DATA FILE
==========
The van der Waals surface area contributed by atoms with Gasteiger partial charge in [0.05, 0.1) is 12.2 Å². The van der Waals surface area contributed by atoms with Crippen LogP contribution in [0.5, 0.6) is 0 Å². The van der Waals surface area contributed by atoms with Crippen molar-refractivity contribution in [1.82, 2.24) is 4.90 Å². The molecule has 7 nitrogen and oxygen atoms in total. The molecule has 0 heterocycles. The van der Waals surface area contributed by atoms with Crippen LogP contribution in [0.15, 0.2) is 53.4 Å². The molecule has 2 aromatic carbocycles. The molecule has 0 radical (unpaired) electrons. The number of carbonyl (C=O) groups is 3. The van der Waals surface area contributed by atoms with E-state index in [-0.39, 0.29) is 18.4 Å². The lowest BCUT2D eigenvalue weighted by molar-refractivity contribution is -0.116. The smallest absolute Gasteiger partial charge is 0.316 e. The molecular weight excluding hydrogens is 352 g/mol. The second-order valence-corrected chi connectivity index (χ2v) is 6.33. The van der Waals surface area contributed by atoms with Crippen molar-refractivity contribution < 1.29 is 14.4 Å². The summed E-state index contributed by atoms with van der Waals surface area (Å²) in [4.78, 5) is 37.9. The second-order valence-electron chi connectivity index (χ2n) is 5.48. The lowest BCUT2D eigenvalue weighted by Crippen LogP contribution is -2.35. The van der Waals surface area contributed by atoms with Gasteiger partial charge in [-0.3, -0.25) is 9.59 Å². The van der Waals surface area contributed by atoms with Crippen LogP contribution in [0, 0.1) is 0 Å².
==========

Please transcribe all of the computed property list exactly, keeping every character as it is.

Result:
The van der Waals surface area contributed by atoms with Gasteiger partial charge in [0.05, 0.1) is 12.2 Å². The van der Waals surface area contributed by atoms with Crippen LogP contribution in [0.5, 0.6) is 0 Å². The van der Waals surface area contributed by atoms with Crippen molar-refractivity contribution in [1.82, 2.24) is 4.90 Å². The molecule has 7 nitrogen and oxygen atoms in total. The molecule has 0 heterocycles. The van der Waals surface area contributed by atoms with Crippen LogP contribution in [0.15, 0.2) is 53.4 Å². The molecule has 2 aromatic carbocycles. The molecule has 0 radical (unpaired) electrons. The number of carbonyl (C=O) groups is 3. The van der Waals surface area contributed by atoms with E-state index in [-0.39, 0.29) is 18.4 Å². The lowest BCUT2D eigenvalue weighted by molar-refractivity contribution is -0.116. The smallest absolute Gasteiger partial charge is 0.316 e. The molecular weight excluding hydrogens is 352 g/mol. The second-order valence-corrected chi connectivity index (χ2v) is 6.33. The van der Waals surface area contributed by atoms with Crippen molar-refractivity contribution < 1.29 is 14.4 Å². The summed E-state index contributed by atoms with van der Waals surface area (Å²) in [4.78, 5) is 37.9. The second-order valence-electron chi connectivity index (χ2n) is 5.48. The lowest BCUT2D eigenvalue weighted by Crippen LogP contribution is -2.35. The van der Waals surface area contributed by atoms with Gasteiger partial charge in [-0.3, -0.25) is 9.59 Å². The van der Waals surface area contributed by atoms with Crippen LogP contribution in [0, 0.1) is 0 Å².